May 16, 2015

Two Exclusives By Jane, Plus Blowing Saori, A Politically-Incorrect Pocahontas And A Butterflies Are Free Secret Song!


Don't you love a good mystery? I do, and this one's Cheerfully Exclusive! Let's investigate, shall we? Jane Fielding, a former teen ice skater and high-fashion model in Miami, was barely in her twenties when she moved to Los Angeles and recorded two jazz LPs in the late 1950's (one of them was originally pressed on red vinyl!). And then - poof - she was gone. She married, had kids, divorced, but little is known of her life overall, or why she didn't continue recording. She died in 1997 in Palm Springs. You won't find her anywhere in Wikipedia and her AllMusic bio is barely two sentences long. So what gives?


Jane should be much better known than she is, and you'll understand why when you listen to her LPs, which, according to legend, were actually recorded as demos, left unedited and then haphazardly released, or tip-toed out with. That last part's difficult to comprehend. In fact, it's almost criminal. Give a listen to her singing "How Deep Is the Ocean" on "Jazz Trio," or "Make the Man Love Me" from "Embers Glow," and you'll realize you're hearing a burgeoning master. She sings just behind the beat, with a mid-to-low register which somehow combines the husky cool of Chris Connor with the heartbreak of Beverly Keeney. Plus, she's smashing to look at.


Jane was not without her fans, most notably Oscar Peterson, but this doesn't appear to have extended her career. Interestingly, there's supposedly two albums worth of unreleased material that she recorded before leaving Los Angeles (probably locked in someone's trunk somewhere), but the chances of them surfacing look slim. Still, by the few accounts there are, Jane seems to have led a lovely life and to have had an almost enchanted childhood. At age fifteen, she was already being hired for professional gigs. During one, a musician pulled her aside and offered some sage advice. "You're not a singer," he said, "you're a musician who sings jazz."


Japanese jazz fans are some of the most discerning in the world, so it's no surprise that Jane Fielding's work has long stayed in print there, or that artists such as Anita O'Day were so warmly welcomed at live club dates during their lifetime. Only Manhattan, it's been said, can claim to have more jazz clubs than Tokyo (but I doubt that's the case today; they're dropping like flies in NYC). Premiere jazz clubs like Shinjuku Pit Inn, which has been going strong for over fifty years, and major jazz festivals like Fuji Rock, are just two reasons why Japan is a jazz lover's paradise. There are several reasons why this is the case, and so it isn't exactly shocking, or shouldn't be, that talented newcomers are bursting onto the scene seemingly every day, like Saori Yano, who's striking a sassy pose with her sax just for you: 


I say sassy, because she got her start at age fourteen by dutifully calling up every single jazz club in the phone book until she found one that would allow her to audition. She got hired, of course, then landed a record deal a year later. I recently stumbled across her 2010 release "Bebop At The Savoy," and for reals, I haven't had this much fun listening to a sax CD in a long time. She plays insanely fast and smooth; I felt like I was levitating during the number, "The Kicker," and it was only the first track. You can hear the influence of greats like Charlie Parker, for example, but she springboards off them, playing with an expressive buoyancy - and yes, optimism (which needn't, I think, be considered an oxymoron in jazz, though many believe otherwise) - that's clearly all her own. Really, she's not to be missed.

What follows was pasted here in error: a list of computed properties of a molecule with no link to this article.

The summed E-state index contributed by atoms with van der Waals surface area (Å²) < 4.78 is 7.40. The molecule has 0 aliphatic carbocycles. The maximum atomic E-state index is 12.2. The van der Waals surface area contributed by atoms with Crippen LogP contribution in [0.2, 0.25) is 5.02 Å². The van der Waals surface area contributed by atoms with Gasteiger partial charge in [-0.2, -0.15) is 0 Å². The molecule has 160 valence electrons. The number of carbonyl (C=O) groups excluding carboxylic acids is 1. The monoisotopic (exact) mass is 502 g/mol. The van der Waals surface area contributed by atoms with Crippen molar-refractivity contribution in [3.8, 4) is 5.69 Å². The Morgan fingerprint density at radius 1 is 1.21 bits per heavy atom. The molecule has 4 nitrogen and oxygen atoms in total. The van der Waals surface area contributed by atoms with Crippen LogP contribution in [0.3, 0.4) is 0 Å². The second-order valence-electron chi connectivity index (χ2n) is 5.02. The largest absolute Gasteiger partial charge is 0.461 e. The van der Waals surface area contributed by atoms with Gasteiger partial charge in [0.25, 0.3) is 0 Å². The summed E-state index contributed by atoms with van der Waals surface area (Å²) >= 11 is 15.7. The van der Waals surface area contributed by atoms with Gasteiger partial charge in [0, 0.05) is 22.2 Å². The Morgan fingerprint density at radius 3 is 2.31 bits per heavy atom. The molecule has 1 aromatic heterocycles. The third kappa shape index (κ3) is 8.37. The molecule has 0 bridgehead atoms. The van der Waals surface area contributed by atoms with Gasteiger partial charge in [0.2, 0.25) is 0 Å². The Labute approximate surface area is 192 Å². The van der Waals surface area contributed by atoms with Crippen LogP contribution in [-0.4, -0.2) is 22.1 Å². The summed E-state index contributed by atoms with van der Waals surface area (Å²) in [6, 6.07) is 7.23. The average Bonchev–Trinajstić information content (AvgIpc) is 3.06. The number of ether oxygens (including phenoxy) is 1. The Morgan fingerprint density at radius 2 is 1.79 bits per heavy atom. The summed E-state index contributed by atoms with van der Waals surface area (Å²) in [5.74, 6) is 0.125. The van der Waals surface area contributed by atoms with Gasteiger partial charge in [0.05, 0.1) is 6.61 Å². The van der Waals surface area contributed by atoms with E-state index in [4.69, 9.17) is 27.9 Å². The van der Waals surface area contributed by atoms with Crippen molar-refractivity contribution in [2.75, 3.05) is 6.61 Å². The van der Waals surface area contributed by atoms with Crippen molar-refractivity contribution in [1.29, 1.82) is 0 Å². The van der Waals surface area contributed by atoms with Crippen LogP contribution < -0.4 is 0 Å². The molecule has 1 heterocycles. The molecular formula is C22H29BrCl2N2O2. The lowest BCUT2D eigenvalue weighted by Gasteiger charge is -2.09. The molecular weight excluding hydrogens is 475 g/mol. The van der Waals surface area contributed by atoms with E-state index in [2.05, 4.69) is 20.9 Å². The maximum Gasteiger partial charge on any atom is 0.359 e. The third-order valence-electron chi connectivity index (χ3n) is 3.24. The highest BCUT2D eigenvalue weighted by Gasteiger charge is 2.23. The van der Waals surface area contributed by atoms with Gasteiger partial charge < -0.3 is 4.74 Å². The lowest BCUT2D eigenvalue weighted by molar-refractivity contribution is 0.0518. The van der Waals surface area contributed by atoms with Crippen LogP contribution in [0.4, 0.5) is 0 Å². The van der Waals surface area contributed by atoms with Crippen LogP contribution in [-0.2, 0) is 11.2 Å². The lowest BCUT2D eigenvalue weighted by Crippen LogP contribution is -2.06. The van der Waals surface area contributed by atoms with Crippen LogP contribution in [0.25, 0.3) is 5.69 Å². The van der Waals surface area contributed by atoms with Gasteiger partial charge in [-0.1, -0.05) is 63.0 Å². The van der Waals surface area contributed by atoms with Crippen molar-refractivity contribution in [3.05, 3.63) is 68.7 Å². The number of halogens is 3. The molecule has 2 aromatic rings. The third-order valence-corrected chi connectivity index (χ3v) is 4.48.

Finally, you know Disney animators had fun animating Pocahontas' hair in the 1995 animated musical. It's almost its own character. First, a gentle breeze...


Then a gale force of wind...


Then, wheeee, a mini-tornado...


And yes, there was Pocahontas shampoo (and yes, I really want some). Oh, and wouldn't you know, there was a politically-incorrect problem with the otherwise terrific original songs by Alan Menken, Howard Ashman, et al, specifically with the lyrics. To give you an example, the song "Savages" includes this charming ditty: "What can you expect from filthy little heathens? Dirty redskin devils!" The CD was released just before the movie, then it was quickly yanked and replaced ("Dirty redskin devils," for example, became "Dirty shrieking devils"). All was well, but the Internet never forgets (and neither do I) (for some reason, the Spanish CD version still includes the offending lyrics). Here for posterity and your amusement is the original pressing. If you've never heard this score before, you're in for a treat. It's surprisingly mellow for a Disney score - in a good way - and now, years away from all the blitzkrieg commercial fanfare, "Colors Of The Wind" sounds better than ever.


Did you know? The Secret Song File has been tweaked and saturated on many occasion. On film, that is (get your mind out of the gutter!). Speaking of, a certain best-selling singer who used to have an astonishing multi-octave range, but now lip-syncs for her life in a new Vegas show, just put out a new Best Of CD. Hooray! Release the kraken butterflies!


Did you know she has children now? More than one. Did you know she still tries to wear things like this? Gurl, just don't. You have a fine body; stop wrapping yourself up in sausage casing. Although, who am I kidding? I love that she loves hoochie clothes and. Will. Never. Ever. Stop. Wearing. Them. I love that she knew exactly what the brave firemen wanted to see during the 9/11 Tribute Concert and wore a tasteful (for her) shoulder-less gown with her maracas all but spilling out. If it's trashy, tacky and expensive, she's all over it! She's the ultimate goil from Long Island.

And what's not to love about that?

Spread a li'l tackiness in the comments, if you like!